I cannot differentiate between Instrumentation and Virtual machine introspection. Since the goal of Virtual Machine introspection is to examine the properties of a target through virtual machine monitor then what is the purpose and use of instrumentation technique.
The terminology is slippery and not completely stabilized; however, we can say that, usually, "code instrumentation" relates to modifications of some target code so that monitoring tools (or other kind of automatic management tools) can be applied on it; this does not necessarily involve a virtual machine. With a virtual machine, on the other hand, the code to inspect and monitor is unmodified and unaware of the fact that it is monitored.
For instance, if you compile C code with GCC, you can "profile" it (performance monitoring at the granularity of individual functions) with the
-pg command-line flag: this flag instructs GCC to add extra instructions in the binary which record function entry and exit, for each function. This is instrumentation. It does not need any kind of virtual machine.
To make a metaphor, virtual machine introspection is like a zoologist crouched on a rocky hilltop, with powerful binoculars, observing from afar a lion stalking a herd of zebras. Instrumentation is more like the lion being sedated, strapped on an examination table, and the zoologist forcing an endoscope in its throat. Not the same activity, not the same goals, not the same kind of harvested data; and instrumentation is a bit more "invasive".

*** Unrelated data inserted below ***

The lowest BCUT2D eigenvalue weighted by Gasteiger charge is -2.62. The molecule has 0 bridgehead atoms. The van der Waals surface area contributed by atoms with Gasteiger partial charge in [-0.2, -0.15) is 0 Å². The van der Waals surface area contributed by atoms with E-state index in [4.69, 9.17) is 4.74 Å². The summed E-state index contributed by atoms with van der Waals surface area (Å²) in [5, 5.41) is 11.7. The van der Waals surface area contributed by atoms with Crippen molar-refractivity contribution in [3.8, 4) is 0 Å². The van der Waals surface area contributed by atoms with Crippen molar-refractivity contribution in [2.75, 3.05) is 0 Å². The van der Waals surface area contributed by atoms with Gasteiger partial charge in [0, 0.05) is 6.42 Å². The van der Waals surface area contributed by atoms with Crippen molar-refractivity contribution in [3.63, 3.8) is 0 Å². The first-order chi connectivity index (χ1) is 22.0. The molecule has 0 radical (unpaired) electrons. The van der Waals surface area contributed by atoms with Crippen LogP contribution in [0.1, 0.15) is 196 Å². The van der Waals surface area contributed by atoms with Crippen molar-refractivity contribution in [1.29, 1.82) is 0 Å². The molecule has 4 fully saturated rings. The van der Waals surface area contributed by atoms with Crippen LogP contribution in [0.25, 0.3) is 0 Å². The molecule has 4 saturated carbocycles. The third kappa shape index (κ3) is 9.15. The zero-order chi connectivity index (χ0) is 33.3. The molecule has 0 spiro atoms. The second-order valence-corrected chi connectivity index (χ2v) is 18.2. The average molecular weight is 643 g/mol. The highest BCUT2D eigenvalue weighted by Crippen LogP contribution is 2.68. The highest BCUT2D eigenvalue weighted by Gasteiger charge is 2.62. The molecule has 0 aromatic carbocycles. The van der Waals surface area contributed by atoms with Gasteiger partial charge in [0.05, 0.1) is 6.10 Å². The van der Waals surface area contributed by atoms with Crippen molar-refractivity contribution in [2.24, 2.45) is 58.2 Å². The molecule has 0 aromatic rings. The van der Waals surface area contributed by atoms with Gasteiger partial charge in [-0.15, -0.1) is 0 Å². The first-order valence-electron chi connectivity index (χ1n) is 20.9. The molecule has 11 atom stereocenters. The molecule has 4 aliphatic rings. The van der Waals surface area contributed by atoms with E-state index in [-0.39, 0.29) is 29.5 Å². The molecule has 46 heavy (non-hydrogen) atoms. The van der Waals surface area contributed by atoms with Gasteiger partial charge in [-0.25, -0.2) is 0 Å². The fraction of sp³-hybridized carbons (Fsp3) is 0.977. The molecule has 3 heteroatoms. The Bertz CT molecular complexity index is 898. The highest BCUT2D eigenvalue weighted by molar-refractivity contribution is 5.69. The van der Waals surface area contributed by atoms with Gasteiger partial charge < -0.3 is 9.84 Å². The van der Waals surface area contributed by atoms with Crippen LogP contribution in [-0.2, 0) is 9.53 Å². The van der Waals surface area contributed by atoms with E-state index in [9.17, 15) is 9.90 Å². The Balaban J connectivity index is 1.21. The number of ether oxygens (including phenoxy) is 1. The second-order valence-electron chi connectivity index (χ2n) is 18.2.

The lion simile is a great one. An interesting point that should be included is that introspecting on a VM is much more difficult / target specific than instrumentation. As tom-leek says above, instrumentation adds to the code under inspection where introspection does not. This is a big problem for introspection.
The introspection APIs for a hypervisor like Xen don't do a whole lot more than allow one VM to inspect / map memory that belongs to another VM. Without any instrumentation to assist the introspecting program it must be able to deduce for itself what is in the memory it is observing. This would be like the zoologist in tom-leeks example having to determine what a lion and a zebra are, maybe never having seen either before (not a zoologist then?). This problem has been termed the "semantic gap".
Thus the value in an introspection engine is its ability to determine what it's looking at. Typically it will have to know something about the structure of the binary program it's watching. Most systems use a system.map file to get data about the Linux kernel and then select specific data structures (process list etc) to monitor. For Windows it's a completely different story and the companies that do introspection on Windows typically consider their methods to be extremely valuable intellectual property.
There was a great company called Virtuata that did introspection on the Windows kernel using Xen. Unfortunately they were acquired by Cisco last year and have since disappeared: http://www.cisco.com/web/about/ac49/ac0/ac1/ac259/virtuata.html
Good reading on this topic:
- Linux Kernel Integrity Monitor (LKIM) - http://www.techrepublic.com/resource-library/whitepapers/linux-kernel-integrity-measurement-using-contextual-inspection/
- Bromium has a marketing blog which plays up the limitations of introspection (aka the semantic gap). It's a good read but keep in mind their goals and the product they sell - https://web.archive.org/web/20150612190727/http://blogs.bromium.com:80/2012/10/01/mind-the-gap-the-limitations-of-vm-introspection/
- There are also a number of papers in which academics attempt to "bridge" the semantic gap with automated methods. I don't know many of them but Virtuoso is a good read - http://www.cc.gatech.edu/~brendan/virtuoso.pdf